Overemphasizing your qualifications can be a bit touchy; too much emphasis on a specific title can seem obnoxious, and using industry-specific jargon can be hard to remember. However, in some situations, using a degree or title you’ve earned can make sense:
6. Job title + name (this works well when your job title is closely tied with your role, like a doctor or counselor) = DrSmith, ProfessorJones
7. Job title only = JavaDeveloper
8. Qualifications + name (this one fits if you’re working in a profession that’s closely tied with your qualification; if you have a qualification that is not well-known to the public, it can just look like alphabet soup when they review it) = RossGellarPhD
Feature your location
If your business is tied to a specific area or region, or if you’re a branch or franchise of a larger company, it can make sense to include your location in your email ID:
9. Name + city = ShawnSantaBarbara
10. Name + state = ShawnCalifornia
11. First name + company = ShawnPsych
12.Full name + company = ShawnSpencerPsych
13. Company + city = PsychSantaBarbara
Let form follow function
If you’re using your email address to attract inquiries on your website, it can make sense to set up an address that details exactly what they’re contacting you about. For example, a journalist may not be interested in emailing an address that sounds sales-y, while a typical customer probably wouldn’t understand why they’d need to connect with a PR manager:
14. Department = Sales
15. Role = MediaInquiries
16. General = Questions, Info
17. Name + Role (this can be a great option for personalizing the experience a bit more, but make sure to stick to the easy-to-spell-and-pronounce guidelines) = JimSales or AngelaAccounting
18. Community connection = Outreach, Sponsorship, Donations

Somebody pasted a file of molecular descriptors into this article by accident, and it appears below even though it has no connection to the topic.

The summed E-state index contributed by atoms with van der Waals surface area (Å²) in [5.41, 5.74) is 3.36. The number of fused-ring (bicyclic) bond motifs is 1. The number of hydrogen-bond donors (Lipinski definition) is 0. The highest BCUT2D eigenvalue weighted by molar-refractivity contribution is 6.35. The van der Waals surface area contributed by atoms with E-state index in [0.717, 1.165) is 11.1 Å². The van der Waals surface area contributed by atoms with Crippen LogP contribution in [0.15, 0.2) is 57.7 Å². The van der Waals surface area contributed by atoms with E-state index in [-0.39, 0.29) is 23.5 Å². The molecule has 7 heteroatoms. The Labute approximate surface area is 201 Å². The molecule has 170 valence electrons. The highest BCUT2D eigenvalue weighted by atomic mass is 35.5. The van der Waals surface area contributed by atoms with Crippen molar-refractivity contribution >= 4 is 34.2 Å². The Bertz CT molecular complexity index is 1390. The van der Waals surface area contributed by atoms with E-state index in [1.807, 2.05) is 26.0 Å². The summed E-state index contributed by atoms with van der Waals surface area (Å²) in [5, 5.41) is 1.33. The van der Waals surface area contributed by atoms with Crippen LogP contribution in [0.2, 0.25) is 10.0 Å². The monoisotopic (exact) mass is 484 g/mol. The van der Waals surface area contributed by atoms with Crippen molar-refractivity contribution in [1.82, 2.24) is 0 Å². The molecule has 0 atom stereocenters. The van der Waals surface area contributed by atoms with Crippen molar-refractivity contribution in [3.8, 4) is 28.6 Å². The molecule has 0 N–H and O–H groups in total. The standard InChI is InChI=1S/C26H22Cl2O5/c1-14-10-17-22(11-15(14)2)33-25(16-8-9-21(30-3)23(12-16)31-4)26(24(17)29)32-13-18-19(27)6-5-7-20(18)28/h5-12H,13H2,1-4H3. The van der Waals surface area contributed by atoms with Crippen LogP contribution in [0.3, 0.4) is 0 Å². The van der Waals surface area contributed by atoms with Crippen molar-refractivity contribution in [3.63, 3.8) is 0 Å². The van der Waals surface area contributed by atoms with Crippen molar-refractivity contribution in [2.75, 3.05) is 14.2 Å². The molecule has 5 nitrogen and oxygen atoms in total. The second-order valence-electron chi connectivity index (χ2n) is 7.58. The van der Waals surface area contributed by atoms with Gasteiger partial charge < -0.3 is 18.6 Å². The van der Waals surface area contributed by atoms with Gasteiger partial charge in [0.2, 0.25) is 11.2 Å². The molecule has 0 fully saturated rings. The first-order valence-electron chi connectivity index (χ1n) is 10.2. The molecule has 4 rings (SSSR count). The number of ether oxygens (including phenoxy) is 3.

19. Job searchers = Careers, WorkWithUs
Do something creative
If your brand has a unique niche, or if you use humor as a selling point, it can make sense to have an email address that’s a little more quirky and interesting.
However, if you choose to go this route, make sure the address you choose is on-brand for your business. If you’re selling a serious product like data security or life insurance, contacts that you’re cold emailing may not respond well to an address like “HackerStopper” or “PushingDaisies”:
20. Founder’s email (this doesn’t have to be monitored 24/7 by the founder, but can give the impression of availability and connectedness, with emails escalated up as appropriate) = BenandJerry, JeffCEO
21. Greeting = Hello, Howdy, Bonjour
22. Core value = Empathy
23. Company name + vision = ManpowerWinWork
24. Corporate Mascot = KeeblerElves, GEICOGecko
25. Play on words = MOOsletter
Once you have your perfect email address in place, don’t forget to set your display name. Choose something that makes sense to the person opening the email, like your name or a combination of your name and business name.
After that’s in place, you’re ready to start sending out those emails. Check out this list of great email subject lines to help you get started with moving your email campaign forward.
Did you choose your own email address? Which, if any, of the combinations above did you choose? Feel free to share in the comments: